to continue in operational existence for the foreseeable future
and to meet its obligations as they fall due, The Irish Times
notes.

The accounts confirm that Lalco's loan facilities with Irish
Nationwide were acquired by Nama on July 16, 2010, The Irish Times
relates.

Lalco Holdings Ltd. is a property developer based in Galway.


===========
L A T V I A
===========


PRIVATBANK AS: Moody's Confirms E+ Bank Financial Strength Rating
-----------------------------------------------------------------
Moody's Investors Service has confirmed the E+ bank financial
strength rating and the B2 long-term debt and deposit ratings of
PrivatBank AS (Latvia) with a stable outlook. The bank's Not Prime
short-term rating was affirmed. The rating action concludes the
review for possible downgrade of the bank's ratings, initiated on
April 12, 2011.

RATING RATIONALE

Moody's placed PrivatBank AS ratings on review for possible
downgrade in April 2011 driven by concerns that PrivatBank's
banking license could be revoked by Latvia's Financial and Capital
Market Commission following the suspension of Unimain Holdings'
(PrivatBank's second largest shareholder after Privatbank
(Ukraine)) voting rights. The Commission has the right to revoke
licenses in cases where shareholders with over a 10% stake have
had their voting rights suspended (Unimain's share holding was 24%
at the time) and PrivatBank was given 6 months to solve the issue
from the January 21, 2011.

Initially the bank had communicated an intention to solve the
issue by diluting Unimain's stake through a LVL66 million capital
issuance although Moody's understands that the issue was actually
resolved by reducing Unimain's shareholding to around 6% through a
simple sale which has been approved by the regulator. However, the
capital increase has not been cancelled - shareholders' approval
has already been granted with the bank currently awaiting
regulatory approval.

PrivatBank's BFSR remains positioned in the E+ category,
reflecting: (i) a modest private banking franchise; (ii) very high
borrower concentration in the bank's loan portfolio; (iii) very
high, albeit stabilizing, levels of problem loans at 40% of gross
loans; (iv) improved capitalization with a Tier 1 ratio of 10.2%;
and (v) weak but slowly improving core profitability, recording a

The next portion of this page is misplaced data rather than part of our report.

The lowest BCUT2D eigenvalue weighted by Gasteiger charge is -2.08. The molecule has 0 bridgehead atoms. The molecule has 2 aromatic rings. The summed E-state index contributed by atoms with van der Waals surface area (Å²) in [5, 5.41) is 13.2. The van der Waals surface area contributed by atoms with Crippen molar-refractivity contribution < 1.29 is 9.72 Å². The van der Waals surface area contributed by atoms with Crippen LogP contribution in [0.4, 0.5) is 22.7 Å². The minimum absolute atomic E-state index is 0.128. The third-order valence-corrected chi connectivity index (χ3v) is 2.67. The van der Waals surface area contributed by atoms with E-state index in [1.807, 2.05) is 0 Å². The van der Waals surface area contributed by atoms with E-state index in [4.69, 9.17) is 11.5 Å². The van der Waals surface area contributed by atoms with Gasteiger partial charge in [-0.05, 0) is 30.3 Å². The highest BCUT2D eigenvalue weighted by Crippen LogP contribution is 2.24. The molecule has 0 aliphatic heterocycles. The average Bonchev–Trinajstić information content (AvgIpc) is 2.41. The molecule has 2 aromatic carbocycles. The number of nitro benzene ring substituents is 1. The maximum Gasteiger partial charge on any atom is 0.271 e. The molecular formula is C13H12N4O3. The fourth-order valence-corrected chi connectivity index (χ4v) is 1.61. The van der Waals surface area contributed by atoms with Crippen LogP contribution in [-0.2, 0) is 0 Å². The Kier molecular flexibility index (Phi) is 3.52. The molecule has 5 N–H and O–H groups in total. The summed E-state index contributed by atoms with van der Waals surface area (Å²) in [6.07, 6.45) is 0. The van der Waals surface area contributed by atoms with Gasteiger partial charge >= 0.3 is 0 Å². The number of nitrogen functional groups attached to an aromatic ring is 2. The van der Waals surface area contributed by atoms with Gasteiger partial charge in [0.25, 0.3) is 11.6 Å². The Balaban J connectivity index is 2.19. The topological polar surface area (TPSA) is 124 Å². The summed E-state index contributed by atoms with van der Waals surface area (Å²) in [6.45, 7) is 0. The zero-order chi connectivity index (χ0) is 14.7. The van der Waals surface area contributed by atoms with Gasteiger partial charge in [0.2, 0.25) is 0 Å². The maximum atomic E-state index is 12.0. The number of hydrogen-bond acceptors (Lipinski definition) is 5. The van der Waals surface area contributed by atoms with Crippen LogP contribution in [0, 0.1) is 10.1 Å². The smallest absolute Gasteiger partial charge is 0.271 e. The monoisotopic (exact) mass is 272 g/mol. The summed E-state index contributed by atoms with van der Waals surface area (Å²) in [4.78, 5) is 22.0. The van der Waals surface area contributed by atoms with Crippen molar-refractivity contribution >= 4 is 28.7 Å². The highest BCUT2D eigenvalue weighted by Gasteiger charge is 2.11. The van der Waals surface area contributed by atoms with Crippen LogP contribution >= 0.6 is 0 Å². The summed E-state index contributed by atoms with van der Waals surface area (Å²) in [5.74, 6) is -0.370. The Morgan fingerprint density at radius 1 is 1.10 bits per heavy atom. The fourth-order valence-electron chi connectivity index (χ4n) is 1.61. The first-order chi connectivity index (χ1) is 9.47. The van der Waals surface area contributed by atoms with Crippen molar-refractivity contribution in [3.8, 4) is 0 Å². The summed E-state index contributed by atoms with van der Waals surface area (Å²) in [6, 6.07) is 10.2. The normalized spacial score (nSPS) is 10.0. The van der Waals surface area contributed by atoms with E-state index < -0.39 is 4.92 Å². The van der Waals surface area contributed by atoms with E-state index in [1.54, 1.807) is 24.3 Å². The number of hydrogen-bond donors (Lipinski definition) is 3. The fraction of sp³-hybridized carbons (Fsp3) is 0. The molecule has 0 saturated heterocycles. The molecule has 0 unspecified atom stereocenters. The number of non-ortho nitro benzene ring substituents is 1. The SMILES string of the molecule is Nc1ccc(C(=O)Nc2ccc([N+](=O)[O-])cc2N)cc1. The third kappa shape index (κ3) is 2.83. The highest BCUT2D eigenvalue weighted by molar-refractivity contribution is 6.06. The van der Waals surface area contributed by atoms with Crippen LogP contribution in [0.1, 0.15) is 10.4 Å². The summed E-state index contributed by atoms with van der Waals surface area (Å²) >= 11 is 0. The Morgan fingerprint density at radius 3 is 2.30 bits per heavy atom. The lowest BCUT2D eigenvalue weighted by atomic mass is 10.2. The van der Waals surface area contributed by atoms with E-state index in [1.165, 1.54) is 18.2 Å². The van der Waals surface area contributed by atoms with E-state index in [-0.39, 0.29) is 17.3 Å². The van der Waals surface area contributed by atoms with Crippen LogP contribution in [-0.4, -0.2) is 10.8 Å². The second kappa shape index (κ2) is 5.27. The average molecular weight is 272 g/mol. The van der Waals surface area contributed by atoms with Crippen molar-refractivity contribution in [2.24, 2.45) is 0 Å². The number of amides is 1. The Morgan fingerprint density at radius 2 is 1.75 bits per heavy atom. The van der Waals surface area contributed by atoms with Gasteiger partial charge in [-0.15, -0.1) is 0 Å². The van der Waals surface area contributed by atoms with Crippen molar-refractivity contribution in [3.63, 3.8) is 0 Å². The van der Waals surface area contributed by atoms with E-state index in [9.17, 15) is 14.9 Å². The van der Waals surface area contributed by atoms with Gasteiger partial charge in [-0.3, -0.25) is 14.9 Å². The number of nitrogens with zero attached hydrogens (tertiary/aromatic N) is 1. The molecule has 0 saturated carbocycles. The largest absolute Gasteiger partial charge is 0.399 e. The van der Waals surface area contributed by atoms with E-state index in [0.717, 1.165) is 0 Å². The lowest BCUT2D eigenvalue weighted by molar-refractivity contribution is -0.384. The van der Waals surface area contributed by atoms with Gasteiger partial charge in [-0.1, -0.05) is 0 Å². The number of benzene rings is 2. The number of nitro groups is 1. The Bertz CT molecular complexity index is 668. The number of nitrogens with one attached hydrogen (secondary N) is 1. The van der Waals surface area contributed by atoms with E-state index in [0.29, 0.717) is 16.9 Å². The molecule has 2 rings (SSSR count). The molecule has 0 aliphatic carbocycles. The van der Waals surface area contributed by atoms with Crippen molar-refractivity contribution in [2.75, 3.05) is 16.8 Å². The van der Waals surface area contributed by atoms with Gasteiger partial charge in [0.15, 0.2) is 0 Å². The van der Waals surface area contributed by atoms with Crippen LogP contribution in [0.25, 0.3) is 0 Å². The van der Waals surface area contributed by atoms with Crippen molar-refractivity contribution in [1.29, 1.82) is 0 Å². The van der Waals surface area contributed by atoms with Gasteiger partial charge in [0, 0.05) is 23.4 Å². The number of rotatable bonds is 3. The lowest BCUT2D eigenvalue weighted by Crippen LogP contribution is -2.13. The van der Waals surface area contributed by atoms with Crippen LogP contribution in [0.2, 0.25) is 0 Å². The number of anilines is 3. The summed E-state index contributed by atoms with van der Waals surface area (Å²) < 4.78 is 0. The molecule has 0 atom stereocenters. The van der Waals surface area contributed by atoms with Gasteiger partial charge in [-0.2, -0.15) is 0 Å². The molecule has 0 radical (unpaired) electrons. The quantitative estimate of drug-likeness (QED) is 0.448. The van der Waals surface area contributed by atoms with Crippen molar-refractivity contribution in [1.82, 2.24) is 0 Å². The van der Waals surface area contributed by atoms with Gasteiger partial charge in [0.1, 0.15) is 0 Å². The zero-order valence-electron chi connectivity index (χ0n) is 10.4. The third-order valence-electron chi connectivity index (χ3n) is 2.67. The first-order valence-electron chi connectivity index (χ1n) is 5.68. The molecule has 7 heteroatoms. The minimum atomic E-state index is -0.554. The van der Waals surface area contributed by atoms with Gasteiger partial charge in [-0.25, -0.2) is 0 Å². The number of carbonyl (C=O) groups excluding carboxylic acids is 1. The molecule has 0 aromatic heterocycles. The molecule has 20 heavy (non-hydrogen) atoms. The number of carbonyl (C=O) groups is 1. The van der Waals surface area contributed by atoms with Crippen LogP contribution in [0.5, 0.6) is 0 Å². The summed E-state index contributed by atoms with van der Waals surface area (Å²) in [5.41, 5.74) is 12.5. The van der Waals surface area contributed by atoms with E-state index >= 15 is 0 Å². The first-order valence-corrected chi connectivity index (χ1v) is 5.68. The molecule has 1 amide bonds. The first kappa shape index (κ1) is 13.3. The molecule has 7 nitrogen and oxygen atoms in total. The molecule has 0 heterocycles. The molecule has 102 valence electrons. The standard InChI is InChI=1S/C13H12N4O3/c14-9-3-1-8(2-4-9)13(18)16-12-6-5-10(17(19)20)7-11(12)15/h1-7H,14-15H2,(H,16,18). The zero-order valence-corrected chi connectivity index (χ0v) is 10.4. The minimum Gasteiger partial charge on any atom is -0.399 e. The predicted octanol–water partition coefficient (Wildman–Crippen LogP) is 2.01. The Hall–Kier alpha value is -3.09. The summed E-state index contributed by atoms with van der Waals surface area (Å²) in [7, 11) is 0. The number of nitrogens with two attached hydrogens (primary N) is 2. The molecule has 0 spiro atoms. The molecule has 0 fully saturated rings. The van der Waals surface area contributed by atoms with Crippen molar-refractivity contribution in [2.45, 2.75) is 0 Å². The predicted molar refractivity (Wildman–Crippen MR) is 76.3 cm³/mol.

pre-provision income of LVL70,000 at YE 2010.

The stable outlook recognizes the improving conditions in the
Latvian economy as well as the stabilization of problem loans in
conjunction with higher-than-sector-average provisioning levels at
59% of problem loans. It also reflects the improved liquidity
levels due to increased deposits and loans and receivables from
banks as well as indications that profitability may be improving.
Moody's also notes that the capital increase, if approved by the
regulator, would have a positive impact on the bank's credit
quality.

In addition, the bank's B2 long-term deposit rating continues to
reflect Moody's assessment that there is a moderate probability of
parental support from Ukraine's Privatbank Commercial Bank (B3
stable; D-/Ba3 stable) , which currently owns 75% of the bank's
capital, which results in a one-notch uplift from the B3 baseline
credit assessment (BCA). In the past, PrivatBank's parent has
supported the bank through capital increases amounting to LVL20
million in 2010. Moody's notes that PrivatBank provides a corridor
to European markets for the Ukrainian parent: in recent years
Privatbank has opened offices in Portugal and Italy. Furthermore,
Moody's continues to believe that systemic support for PrivatBank
is not probable in the event of a stress situation.

The principal methodologies used in this rating were Bank
Financial Strength Ratings: Global Methodology published in
February 2007, and Incorporation of Joint-Default Analysis into
Moody's Bank Ratings: A Refined Methodology published in
March 2007.

Headquartered in Riga, Latvia, PrivatBank reported total
consolidated assets of around LVL270 million (EUR385 million) at
the end December 2010.


===================
L U X E M B O U R G
===================


CLARENVILLE CDO: Moody's Raises Rating on EUR138.1-Mil. CLO Notes
-----------------------------------------------------------------
Moody's Investors Service has upgraded the ratings of these notes
issued by Clarenville CDO S.A:

Issuer: Clarenville CDO S.A.

   -- EUR145M Class A-1a Senior Secured Floating Rate Notes, due
      2016, Upgraded to Aaa (sf); previously on Jun 22, 2011 Aa1
      (sf) Placed Under Review for Possible Upgrade

   -- US$55.5M Class A-1b Senior Secured Floating Rate Notes, due
      2016, Upgraded to Aaa (sf); previously on Jun 22, 2011 Aa1
      (sf) Placed Under Review for Possible Upgrade

   -- GBP25M Class A-1c Senior Secured Floating Rate Notes, due
      2016, Upgraded to Aaa (sf); previously on Jun 22, 2011 Aa1
      (sf) Placed Under Review for Possible Upgrade

   -- EUR13M Class A-2 Senior Secured Floating Rate Notes, due
      2016, Upgraded to Aa3 (sf); previously on Jun 22, 2011 Baa1
      (sf) Placed Under Review for Possible Upgrade

RATINGS RATIONALE

Clarenville CDO S.A., issued in February 2004, is a multi-currency
cash-flow collateralized loan obligation managed by PIMCO. The
transaction has been in amortization phase since March 2009. The